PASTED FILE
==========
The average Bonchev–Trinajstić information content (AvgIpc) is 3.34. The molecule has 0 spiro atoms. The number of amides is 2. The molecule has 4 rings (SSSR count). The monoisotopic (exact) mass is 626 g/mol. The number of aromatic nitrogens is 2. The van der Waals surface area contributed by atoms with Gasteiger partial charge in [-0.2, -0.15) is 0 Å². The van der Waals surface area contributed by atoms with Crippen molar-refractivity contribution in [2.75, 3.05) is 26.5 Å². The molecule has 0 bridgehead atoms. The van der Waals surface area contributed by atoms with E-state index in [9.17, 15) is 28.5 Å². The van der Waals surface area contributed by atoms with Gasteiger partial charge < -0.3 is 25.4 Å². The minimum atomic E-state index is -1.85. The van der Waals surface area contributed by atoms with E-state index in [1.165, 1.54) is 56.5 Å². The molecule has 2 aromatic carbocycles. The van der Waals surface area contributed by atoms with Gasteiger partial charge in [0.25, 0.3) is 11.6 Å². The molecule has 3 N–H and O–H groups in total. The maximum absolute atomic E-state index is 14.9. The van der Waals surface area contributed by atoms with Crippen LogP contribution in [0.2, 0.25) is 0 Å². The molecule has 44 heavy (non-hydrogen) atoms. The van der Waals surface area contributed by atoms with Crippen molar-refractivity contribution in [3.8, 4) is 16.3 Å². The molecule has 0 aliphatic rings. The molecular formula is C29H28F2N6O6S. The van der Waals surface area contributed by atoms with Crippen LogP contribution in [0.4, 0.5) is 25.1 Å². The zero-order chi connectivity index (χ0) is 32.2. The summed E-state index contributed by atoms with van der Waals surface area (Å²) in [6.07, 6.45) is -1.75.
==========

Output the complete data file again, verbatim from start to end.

The average Bonchev–Trinajstić information content (AvgIpc) is 3.34. The molecule has 0 spiro atoms. The number of amides is 2. The molecule has 4 rings (SSSR count). The monoisotopic (exact) mass is 626 g/mol. The number of aromatic nitrogens is 2. The van der Waals surface area contributed by atoms with Gasteiger partial charge in [-0.2, -0.15) is 0 Å². The van der Waals surface area contributed by atoms with Crippen molar-refractivity contribution in [2.75, 3.05) is 26.5 Å². The molecule has 0 bridgehead atoms. The van der Waals surface area contributed by atoms with E-state index in [9.17, 15) is 28.5 Å². The van der Waals surface area contributed by atoms with Gasteiger partial charge < -0.3 is 25.4 Å². The minimum atomic E-state index is -1.85. The van der Waals surface area contributed by atoms with E-state index in [1.165, 1.54) is 56.5 Å². The molecule has 2 aromatic carbocycles. The van der Waals surface area contributed by atoms with Gasteiger partial charge in [0.25, 0.3) is 11.6 Å². The molecule has 3 N–H and O–H groups in total. The maximum absolute atomic E-state index is 14.9. The van der Waals surface area contributed by atoms with Crippen LogP contribution in [0.2, 0.25) is 0 Å². The molecule has 44 heavy (non-hydrogen) atoms. The van der Waals surface area contributed by atoms with Crippen molar-refractivity contribution in [3.8, 4) is 16.3 Å². The molecule has 0 aliphatic rings. The molecular formula is C29H28F2N6O6S. The van der Waals surface area contributed by atoms with Crippen LogP contribution in [0.4, 0.5) is 25.1 Å². The zero-order chi connectivity index (χ0) is 32.2. The summed E-state index contributed by atoms with van der Waals surface area (Å²) in [6.07, 6.45) is -1.75.